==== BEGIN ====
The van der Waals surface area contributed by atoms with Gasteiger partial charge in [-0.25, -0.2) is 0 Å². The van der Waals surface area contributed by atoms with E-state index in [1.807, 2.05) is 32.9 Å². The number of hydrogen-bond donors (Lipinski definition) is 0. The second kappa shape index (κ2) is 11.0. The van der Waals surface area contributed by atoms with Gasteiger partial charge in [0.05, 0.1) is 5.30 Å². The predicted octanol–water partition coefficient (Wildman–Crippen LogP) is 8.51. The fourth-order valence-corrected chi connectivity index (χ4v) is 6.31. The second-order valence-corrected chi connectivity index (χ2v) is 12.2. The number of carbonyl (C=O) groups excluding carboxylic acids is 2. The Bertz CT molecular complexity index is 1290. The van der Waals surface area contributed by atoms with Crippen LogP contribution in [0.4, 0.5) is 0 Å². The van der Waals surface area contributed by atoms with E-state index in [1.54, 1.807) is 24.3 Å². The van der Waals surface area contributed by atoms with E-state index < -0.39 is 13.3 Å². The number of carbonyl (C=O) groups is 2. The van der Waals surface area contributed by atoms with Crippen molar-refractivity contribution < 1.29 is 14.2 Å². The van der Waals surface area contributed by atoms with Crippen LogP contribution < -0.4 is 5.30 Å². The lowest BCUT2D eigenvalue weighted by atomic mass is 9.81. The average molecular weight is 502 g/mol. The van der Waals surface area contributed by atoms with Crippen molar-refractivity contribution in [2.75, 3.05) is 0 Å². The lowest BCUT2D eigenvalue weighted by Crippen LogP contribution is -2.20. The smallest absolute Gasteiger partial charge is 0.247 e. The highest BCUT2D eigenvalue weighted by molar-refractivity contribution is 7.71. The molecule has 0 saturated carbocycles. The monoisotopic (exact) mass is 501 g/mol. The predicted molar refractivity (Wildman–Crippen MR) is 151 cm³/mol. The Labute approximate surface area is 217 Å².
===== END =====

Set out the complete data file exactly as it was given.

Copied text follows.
The van der Waals surface area contributed by atoms with Gasteiger partial charge in [-0.25, -0.2) is 0 Å². The van der Waals surface area contributed by atoms with E-state index in [1.807, 2.05) is 32.9 Å². The number of hydrogen-bond donors (Lipinski definition) is 0. The second kappa shape index (κ2) is 11.0. The van der Waals surface area contributed by atoms with Gasteiger partial charge in [0.05, 0.1) is 5.30 Å². The predicted octanol–water partition coefficient (Wildman–Crippen LogP) is 8.51. The fourth-order valence-corrected chi connectivity index (χ4v) is 6.31. The second-order valence-corrected chi connectivity index (χ2v) is 12.2. The number of carbonyl (C=O) groups excluding carboxylic acids is 2. The Bertz CT molecular complexity index is 1290. The van der Waals surface area contributed by atoms with Crippen LogP contribution in [0.4, 0.5) is 0 Å². The van der Waals surface area contributed by atoms with E-state index in [1.54, 1.807) is 24.3 Å². The van der Waals surface area contributed by atoms with E-state index < -0.39 is 13.3 Å². The number of carbonyl (C=O) groups is 2. The van der Waals surface area contributed by atoms with Crippen molar-refractivity contribution < 1.29 is 14.2 Å². The van der Waals surface area contributed by atoms with Crippen LogP contribution < -0.4 is 5.30 Å². The lowest BCUT2D eigenvalue weighted by atomic mass is 9.81. The average molecular weight is 502 g/mol. The van der Waals surface area contributed by atoms with Crippen molar-refractivity contribution in [2.75, 3.05) is 0 Å². The lowest BCUT2D eigenvalue weighted by Crippen LogP contribution is -2.20. The smallest absolute Gasteiger partial charge is 0.247 e. The highest BCUT2D eigenvalue weighted by molar-refractivity contribution is 7.71. The molecule has 0 saturated carbocycles. The monoisotopic (exact) mass is 501 g/mol. The predicted molar refractivity (Wildman–Crippen MR) is 151 cm³/mol. The Labute approximate surface area is 217 Å².